December 10 marked one year since Alberto Fernández’s inauguration as president of Argentina. He won in a landslide victory over incumbent president Mauricio Macri. Fernández’s political career took off in the early 2000s when he served as Néstor Kirchner’s campaign manager and Chief of Staff.
Both on the campaign trail and since his election to the Casa Rosada, Fernández has repeatedly stressed the continuity between Kirchner’s political project and his own program. As he declared, visibly moved, on the tenth anniversary of his mentor’s passing: “in my life there has been a before and an after Néstor,” adding: “my duty is to finish the task that Néstor started and that Cristina continued,” referring to Cristina Fernández de Kirchner, ex-president (2007-2015), current vice-president, and Néstor’s widow. “We’re going to put Argentina back on its feet, like Néstor taught me.”
Since his election, Fernández has tried to give a second wind to the progressive Kirchnerista project that governed Argentina between 2003 and 2015. He has taken steps in this direction by providing political asylum to ex-president of Bolivia Evo Morales after the coup he suffered in November 2019 and fully supporting the legalization of abortion that is currently being debated in Congress. The Chamber of Deputies voted in favor of the law on December 11, but it still needs to be approved by the Senate. However, the economic recession, ongoing negotiations with the International Monetary Fund (IMF), and the Covid-19 pandemic might very well shatter the center-left president’s dreams of following in his mentor’s footsteps and bring social progress and economic growth to Argentina.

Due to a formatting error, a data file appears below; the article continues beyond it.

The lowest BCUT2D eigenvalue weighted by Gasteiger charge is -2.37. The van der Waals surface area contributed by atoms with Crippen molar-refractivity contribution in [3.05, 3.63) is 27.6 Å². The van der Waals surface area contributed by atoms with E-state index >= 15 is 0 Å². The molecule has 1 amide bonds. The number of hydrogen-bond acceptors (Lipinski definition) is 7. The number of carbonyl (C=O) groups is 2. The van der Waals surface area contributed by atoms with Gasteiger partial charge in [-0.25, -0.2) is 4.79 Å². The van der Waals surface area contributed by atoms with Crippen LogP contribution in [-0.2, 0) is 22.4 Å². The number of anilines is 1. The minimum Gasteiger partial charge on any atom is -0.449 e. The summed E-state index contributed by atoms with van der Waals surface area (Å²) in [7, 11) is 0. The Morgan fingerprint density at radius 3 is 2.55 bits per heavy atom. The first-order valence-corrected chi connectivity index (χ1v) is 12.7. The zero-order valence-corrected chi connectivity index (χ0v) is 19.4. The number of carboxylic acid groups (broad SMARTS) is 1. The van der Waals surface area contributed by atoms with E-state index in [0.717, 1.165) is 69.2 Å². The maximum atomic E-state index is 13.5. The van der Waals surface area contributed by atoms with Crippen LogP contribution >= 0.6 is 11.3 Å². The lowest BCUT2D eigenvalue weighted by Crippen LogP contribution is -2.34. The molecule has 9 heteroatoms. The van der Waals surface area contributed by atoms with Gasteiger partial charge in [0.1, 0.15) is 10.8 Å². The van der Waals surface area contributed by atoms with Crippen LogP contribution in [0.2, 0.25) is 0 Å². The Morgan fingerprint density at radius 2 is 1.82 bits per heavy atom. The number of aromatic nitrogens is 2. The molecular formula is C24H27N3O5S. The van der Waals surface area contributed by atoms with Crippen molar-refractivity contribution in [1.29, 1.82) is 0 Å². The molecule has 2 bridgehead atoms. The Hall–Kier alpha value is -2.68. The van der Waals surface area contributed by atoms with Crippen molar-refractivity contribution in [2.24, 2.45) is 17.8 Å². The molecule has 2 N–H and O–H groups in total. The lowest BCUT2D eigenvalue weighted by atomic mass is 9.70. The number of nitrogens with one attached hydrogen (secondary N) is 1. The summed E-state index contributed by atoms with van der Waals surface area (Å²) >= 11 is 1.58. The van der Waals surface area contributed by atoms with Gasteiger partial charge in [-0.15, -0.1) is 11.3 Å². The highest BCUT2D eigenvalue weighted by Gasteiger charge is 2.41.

Public Debt and the IMF: from Kirchner’s “Transcendental Step” to Macri’s “Return to the World”
Managing public debt and dealing with the IMF have been two of Argentina’s most enduring issues in recent years. As Néstor Kirchner put it in his inaugural address in May 2003, he aimed to “turn a page in history,” leaving behind the neoliberal model that led to “the consolidation of poverty and the condemnation of millions of Argentines to social exclusion, [to] national fragmentation, and an enormous and endless external debt.”
After the previous government declared the largest public debt default in history in December 2001, reducing a highly debilitating public debt–140 percent of the GDP–was high on Kirchner’s agenda. His confrontational approach towards foreign creditors eventually paid off and, in March 2005, he proudly announced that the country had successfully completed “the largest debt swap in world history.” By 2010, 92.6 percent of bondholders had accepted the government’s debt swap proposal, which accounted for a loss of 66 cents on the dollar.
Then, in January 2006, Argentina paid the $9.81 billion it owed the IMF in one payment, well ahead of the 2008 deadline. In a highly critical speech, Kirchner accused the financial institution of having brought “exclusion, poverty, indigence, and the destruction of the productive apparatus” to Argentina and declared that the repayment of the debt represented a “transcendental step, which will… …help us build a more just, inclusive and equitable future.”
Following the repayment of this debt, the IMF was prevented from conducting any monitoring activity in Argentina until Mauricio Macri’s election in 2015. Re-establishing relationships with the IMF and ensuring the country’s return to international capital markets were central to Macri’s political project. As he put it, apparently oblivious to Néstor and Cristina Kirchner’s promotion of regional integration, “we want to be part of the world again and cut isolationism.”
After inviting the IMF to resume monitoring activity in the country, Macri also put a stop to the Kirchners’ policy of independence from international capital markets. He happily caved to the demands of the “vulture funds,” a small minority of bondholders who refused to take part in the successive debt swap programs and waged a years-long judicial battle against the Argentine government. The 2016 agreement allowed NML Capital, the most important holdout, to pocket a 1,180 percent return on investment.